Where Do Cannabis Names Come From?

Cannabis Names

When you search Wikipedia for a list of alternative cannabis names, the list is long. I mean, it’s really long, including more than 80 “slang names”, and more than differentiate between high- and low-quality products. There’s also a whole section for “cannabis cigarettes” in general, which includes classics like Joint and Doobie, as well as Pinner, Roach, Spliff, and Two long.

The Origin of Cannabis Names

Today, we’ll take a peek at the etymology of the separate species and cannabis itself, and we’ll move on to the other categories. Cannabis is the classic name for everyone’s favorite medicinal plant. Most people know marijuana was coined around the early 1900s along with the rise of all that bad press – “Reefer Madness” and so forth – and we’ll absolutely devote a post to that term and its recent fall in favor. But for now, let’s focus on our choice term for this plant. Cannabis is literally part of the full Latin name of the plant and is the Genus or the last classification before you get into species. For kicks, let’s see the full breakdown. FYI: a “clade” is a sort of sub-classification, and multiple clades can be nested within each other – yeah, I hadn’t heard of them, either. Basically, if you want to offer to write a blog post for us about cannabis clades, contact me. Otherwise, don’t worry about it.

Kingdom: Plantae (just like all vegetation)
Clade 1: Angiosperms (flowering plants)
Clade 2: Eudicots (an “evolutionary divergence” of angiosperms, also known as dicots)
Clade 3: Rosids (a category of eudicots, which includes some 70,000 species)
Order: Rosales (which includes mulberry, elm, and rose)
Family: Cannabaceae (also in this family: the aphananthe tree from Madagascar, the nettle tree, the thorny elm, and hops)
Genus: Cannabis (the one and only)

The Etymology of Cannabis

Cannabis is from Greek (kannabis), of course, and is similar to the Persian word “kanab”. The same word seems to have inspired the English terms “canvas” and “hemp”, which makes sense when you consider that fabrics were often made from hemp. Unlike other English words that come out of descriptions of the item, it seems cannabis goes back far enough to be what the word has always meant. The term shows up in writings from 440 BCE, wherein the author lauds the effects of throwing the plant on the fire, saying it “gives out such a vapor as no Grecian vapor-bath can exceed.” That sounds like the first highs to me!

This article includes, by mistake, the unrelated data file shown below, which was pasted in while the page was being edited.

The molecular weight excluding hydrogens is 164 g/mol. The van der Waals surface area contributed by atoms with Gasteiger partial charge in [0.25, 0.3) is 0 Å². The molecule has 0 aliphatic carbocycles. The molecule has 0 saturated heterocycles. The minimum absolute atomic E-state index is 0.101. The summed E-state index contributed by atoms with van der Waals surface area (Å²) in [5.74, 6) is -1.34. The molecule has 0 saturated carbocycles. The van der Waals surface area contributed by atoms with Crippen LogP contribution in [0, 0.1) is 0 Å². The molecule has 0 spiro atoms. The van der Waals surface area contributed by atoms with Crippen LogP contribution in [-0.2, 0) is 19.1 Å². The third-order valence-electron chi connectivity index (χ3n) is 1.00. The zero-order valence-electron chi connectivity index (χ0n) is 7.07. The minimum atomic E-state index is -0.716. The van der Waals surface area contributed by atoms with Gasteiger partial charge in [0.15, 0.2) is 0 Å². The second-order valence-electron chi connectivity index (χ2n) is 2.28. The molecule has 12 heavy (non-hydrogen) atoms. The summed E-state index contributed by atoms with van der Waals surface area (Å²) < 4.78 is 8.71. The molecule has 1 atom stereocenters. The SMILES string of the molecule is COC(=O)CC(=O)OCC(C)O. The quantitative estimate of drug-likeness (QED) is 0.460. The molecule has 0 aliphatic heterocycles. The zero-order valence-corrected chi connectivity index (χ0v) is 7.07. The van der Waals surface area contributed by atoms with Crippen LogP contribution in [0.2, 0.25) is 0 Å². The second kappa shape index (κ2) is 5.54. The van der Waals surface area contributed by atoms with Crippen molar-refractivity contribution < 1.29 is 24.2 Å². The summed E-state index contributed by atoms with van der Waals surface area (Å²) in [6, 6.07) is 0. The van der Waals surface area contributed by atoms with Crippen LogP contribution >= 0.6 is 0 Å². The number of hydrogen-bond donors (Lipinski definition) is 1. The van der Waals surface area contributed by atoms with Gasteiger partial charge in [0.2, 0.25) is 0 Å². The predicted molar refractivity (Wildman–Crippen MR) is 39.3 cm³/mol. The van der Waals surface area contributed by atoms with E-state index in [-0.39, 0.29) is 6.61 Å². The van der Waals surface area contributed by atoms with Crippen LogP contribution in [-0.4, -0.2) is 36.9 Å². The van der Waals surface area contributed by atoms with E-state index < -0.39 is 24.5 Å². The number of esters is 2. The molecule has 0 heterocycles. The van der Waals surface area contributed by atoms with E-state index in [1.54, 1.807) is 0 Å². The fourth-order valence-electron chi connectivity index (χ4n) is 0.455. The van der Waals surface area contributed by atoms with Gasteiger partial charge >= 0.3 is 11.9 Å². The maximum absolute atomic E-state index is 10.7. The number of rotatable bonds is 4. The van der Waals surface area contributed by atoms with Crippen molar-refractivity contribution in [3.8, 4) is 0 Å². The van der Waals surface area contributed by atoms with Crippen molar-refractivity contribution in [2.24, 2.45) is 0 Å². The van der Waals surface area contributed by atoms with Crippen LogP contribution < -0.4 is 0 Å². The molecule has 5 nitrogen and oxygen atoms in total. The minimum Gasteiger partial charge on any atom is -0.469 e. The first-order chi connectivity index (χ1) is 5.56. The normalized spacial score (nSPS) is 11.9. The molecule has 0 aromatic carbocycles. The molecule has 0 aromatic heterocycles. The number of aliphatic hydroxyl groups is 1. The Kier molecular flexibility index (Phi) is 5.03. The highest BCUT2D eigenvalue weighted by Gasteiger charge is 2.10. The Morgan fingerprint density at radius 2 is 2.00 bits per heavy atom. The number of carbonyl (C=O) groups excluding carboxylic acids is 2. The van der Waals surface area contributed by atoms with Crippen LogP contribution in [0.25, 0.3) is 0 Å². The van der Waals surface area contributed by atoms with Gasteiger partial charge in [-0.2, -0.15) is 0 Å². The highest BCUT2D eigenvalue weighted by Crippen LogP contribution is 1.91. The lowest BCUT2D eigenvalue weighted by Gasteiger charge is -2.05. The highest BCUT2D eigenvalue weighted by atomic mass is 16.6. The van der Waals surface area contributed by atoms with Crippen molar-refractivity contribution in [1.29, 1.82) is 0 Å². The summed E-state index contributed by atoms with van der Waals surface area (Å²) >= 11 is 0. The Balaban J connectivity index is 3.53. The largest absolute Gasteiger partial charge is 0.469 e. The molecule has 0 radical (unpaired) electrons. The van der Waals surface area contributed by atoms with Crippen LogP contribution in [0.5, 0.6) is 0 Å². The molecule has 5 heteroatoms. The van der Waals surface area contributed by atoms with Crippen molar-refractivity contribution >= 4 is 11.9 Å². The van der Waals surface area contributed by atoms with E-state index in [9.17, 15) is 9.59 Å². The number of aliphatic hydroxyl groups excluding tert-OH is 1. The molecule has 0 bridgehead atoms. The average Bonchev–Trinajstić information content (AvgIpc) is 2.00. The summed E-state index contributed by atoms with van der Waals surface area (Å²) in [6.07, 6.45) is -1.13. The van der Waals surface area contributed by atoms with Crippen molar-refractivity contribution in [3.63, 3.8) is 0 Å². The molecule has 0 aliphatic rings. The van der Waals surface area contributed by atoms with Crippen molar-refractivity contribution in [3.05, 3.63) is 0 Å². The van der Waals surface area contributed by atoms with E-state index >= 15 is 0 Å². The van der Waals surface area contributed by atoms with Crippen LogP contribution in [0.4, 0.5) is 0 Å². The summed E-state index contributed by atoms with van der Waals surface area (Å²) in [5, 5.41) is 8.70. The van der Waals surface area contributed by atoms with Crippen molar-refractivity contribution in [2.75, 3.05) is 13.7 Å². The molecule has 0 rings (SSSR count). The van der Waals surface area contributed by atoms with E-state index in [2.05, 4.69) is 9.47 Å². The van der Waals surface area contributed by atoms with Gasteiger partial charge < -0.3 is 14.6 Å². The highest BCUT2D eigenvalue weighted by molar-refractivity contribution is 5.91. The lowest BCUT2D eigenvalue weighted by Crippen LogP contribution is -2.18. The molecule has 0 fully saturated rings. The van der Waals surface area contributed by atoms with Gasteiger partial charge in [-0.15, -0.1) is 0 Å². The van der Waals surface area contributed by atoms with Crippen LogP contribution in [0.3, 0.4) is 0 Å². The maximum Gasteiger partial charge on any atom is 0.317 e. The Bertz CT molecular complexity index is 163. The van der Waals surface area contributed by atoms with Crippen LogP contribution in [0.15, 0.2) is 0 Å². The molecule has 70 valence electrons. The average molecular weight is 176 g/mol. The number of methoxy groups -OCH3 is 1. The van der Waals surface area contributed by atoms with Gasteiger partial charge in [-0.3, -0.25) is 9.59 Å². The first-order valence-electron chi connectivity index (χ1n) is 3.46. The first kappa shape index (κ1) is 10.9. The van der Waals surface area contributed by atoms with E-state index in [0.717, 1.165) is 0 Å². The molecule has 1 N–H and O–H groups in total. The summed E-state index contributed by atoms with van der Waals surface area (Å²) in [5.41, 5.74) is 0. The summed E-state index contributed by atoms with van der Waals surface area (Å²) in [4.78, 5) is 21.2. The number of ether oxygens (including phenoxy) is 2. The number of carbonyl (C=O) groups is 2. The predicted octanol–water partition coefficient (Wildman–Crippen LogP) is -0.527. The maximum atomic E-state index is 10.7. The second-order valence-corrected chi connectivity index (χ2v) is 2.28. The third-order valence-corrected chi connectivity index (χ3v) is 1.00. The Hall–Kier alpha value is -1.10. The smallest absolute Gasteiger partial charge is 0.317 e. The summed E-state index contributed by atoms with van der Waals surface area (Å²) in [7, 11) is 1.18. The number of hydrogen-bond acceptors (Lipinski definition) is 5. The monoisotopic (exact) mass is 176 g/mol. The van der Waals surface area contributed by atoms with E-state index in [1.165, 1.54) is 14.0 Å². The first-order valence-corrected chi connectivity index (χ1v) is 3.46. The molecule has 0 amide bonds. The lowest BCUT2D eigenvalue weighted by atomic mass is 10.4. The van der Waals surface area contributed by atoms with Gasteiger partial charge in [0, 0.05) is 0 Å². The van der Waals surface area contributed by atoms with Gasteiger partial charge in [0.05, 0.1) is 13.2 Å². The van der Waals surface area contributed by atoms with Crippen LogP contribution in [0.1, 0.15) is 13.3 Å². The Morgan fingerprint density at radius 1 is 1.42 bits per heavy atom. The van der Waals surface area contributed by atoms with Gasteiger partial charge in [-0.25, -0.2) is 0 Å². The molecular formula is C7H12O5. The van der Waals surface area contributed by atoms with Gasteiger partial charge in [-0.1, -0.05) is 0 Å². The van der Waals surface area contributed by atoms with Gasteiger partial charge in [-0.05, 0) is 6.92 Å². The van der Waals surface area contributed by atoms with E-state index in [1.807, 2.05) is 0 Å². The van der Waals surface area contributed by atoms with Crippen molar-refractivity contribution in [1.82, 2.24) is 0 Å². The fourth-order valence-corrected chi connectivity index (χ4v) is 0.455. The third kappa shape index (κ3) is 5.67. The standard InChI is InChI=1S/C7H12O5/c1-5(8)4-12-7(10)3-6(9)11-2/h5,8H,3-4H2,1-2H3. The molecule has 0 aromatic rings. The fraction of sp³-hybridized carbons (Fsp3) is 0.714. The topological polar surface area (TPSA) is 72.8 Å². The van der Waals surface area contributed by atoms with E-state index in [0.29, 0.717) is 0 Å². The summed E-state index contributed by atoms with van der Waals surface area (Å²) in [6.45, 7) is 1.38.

Other Names for Cannabis Species

These first examples aren’t slang but rather the scientific names of cannabis species. Most plants are known predominantly by their common name, with their scientific designation reserved for botanists and people who like getting blank looks, but in the case of marijuana, even those relatively new to the culture have heard at least two of these three terms:

  • Cannabis sativa: Cannabis sativa was classified in the mid-18th century by Carl Linnaeus, though obviously cannabis had already been in use for over 1000 years. Sativa strains are native to Europe and what was Eurasia and include industrial hemp. “Sativa” is the feminized form of the word Sativum, which is Latin for “cultivated”.
  • Cannabis indica: This species name describes the cannabis strains found by a dude named Jean-Baptiste Lamarck back in the late 1700s. He noticed the strains he found in India were shorters and denser than the previously known sativa. “Indica” is the ancient Greek and Latin version of India. So, all in all, not super creative on Lamarck’s part.
  • Cannabis ruderalis: Ruderalis is native to Russia and was found by a local botanist in the 1920s. The species is used to prompt the automatic flowering trait in all autoflowering cannabis seeds. You can learn more about this in our Auto-Flowering Cannabis Seeds article. “Ruderalis” is from Latin again; rudera means “rubble” or “rough piece of bronze”, and any plant that colonizes land after previous vegetation has been wiped out is called a ruderal species. In this case, I’d guess the botanist was referring to the harsh climate in which Ruderalis grows.

If you’ve reached this point you’re one of those people – like me – who finds etymology sort of fascinating. If you’ve skipped to the end to see if I’m wrapping up with anything interesting, that’s good too. Either way, be sure to hop over to our Cannabis Seeds page and pick out your favorite “kannabis” strain to start growing your own. It’s up to us to keep this ancient tradition alive, after all!

Cannabis Names Boil Down to Genealogy

Like our own names, some are unique simply because they strike significant meaning to our parents, while others are passed on from our grandparents or great-grandparents. Strain naming follows similar patterns; in other words, there really is no scientific rule for breeders to follow. Cannabis naming conventions are most commonly derived from a number of traits including a strain’s potential effect on patients, the country of origin, its unique aromas, combined genetic background, or simply a cannabis breeder’s sense of humor. Skunk, Lavender, and Chemdog for example were named after their unique aromas while others were named for icons of the cannabis community like Jack Herer and Willie Nelson. Orange Bang and Strawberry Tahoe achieve fruity flavors, thus earning their names which explain the flavors patients can expect when consumed.

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